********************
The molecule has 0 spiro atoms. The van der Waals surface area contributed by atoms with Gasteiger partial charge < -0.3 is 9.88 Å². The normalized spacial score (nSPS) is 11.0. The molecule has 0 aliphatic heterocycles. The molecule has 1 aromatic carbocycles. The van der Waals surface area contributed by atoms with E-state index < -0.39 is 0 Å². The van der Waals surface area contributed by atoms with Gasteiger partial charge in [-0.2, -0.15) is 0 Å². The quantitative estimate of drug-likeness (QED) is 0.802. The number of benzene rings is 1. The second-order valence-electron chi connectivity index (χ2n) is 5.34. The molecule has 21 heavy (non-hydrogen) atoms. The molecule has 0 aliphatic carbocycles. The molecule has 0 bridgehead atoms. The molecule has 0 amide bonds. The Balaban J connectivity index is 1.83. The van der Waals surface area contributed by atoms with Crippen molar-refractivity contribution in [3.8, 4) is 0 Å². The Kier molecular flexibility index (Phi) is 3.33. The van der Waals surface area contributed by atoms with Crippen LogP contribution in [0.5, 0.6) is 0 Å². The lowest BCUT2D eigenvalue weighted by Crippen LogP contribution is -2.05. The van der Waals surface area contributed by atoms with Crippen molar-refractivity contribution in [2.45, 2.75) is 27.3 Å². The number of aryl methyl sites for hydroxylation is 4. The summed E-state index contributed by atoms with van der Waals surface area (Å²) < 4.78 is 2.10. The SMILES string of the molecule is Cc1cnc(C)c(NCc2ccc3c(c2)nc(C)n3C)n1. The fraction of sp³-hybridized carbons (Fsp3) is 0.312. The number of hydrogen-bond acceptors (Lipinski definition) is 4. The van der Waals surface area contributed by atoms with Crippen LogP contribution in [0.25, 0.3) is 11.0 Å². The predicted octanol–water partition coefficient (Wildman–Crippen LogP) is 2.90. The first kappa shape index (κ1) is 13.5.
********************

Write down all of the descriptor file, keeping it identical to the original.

The molecule has 0 spiro atoms. The van der Waals surface area contributed by atoms with Gasteiger partial charge < -0.3 is 9.88 Å². The normalized spacial score (nSPS) is 11.0. The molecule has 0 aliphatic heterocycles. The molecule has 1 aromatic carbocycles. The van der Waals surface area contributed by atoms with E-state index < -0.39 is 0 Å². The van der Waals surface area contributed by atoms with Gasteiger partial charge in [-0.2, -0.15) is 0 Å². The quantitative estimate of drug-likeness (QED) is 0.802. The number of benzene rings is 1. The second-order valence-electron chi connectivity index (χ2n) is 5.34. The molecule has 21 heavy (non-hydrogen) atoms. The molecule has 0 aliphatic carbocycles. The molecule has 0 bridgehead atoms. The molecule has 0 amide bonds. The Balaban J connectivity index is 1.83. The van der Waals surface area contributed by atoms with Crippen molar-refractivity contribution in [3.8, 4) is 0 Å². The Kier molecular flexibility index (Phi) is 3.33. The van der Waals surface area contributed by atoms with Crippen LogP contribution in [0.5, 0.6) is 0 Å². The lowest BCUT2D eigenvalue weighted by Crippen LogP contribution is -2.05. The van der Waals surface area contributed by atoms with Crippen molar-refractivity contribution in [2.45, 2.75) is 27.3 Å². The number of aryl methyl sites for hydroxylation is 4. The summed E-state index contributed by atoms with van der Waals surface area (Å²) < 4.78 is 2.10. The SMILES string of the molecule is Cc1cnc(C)c(NCc2ccc3c(c2)nc(C)n3C)n1. The fraction of sp³-hybridized carbons (Fsp3) is 0.312. The number of hydrogen-bond acceptors (Lipinski definition) is 4. The van der Waals surface area contributed by atoms with Crippen LogP contribution in [0.25, 0.3) is 11.0 Å². The predicted octanol–water partition coefficient (Wildman–Crippen LogP) is 2.90. The first kappa shape index (κ1) is 13.5.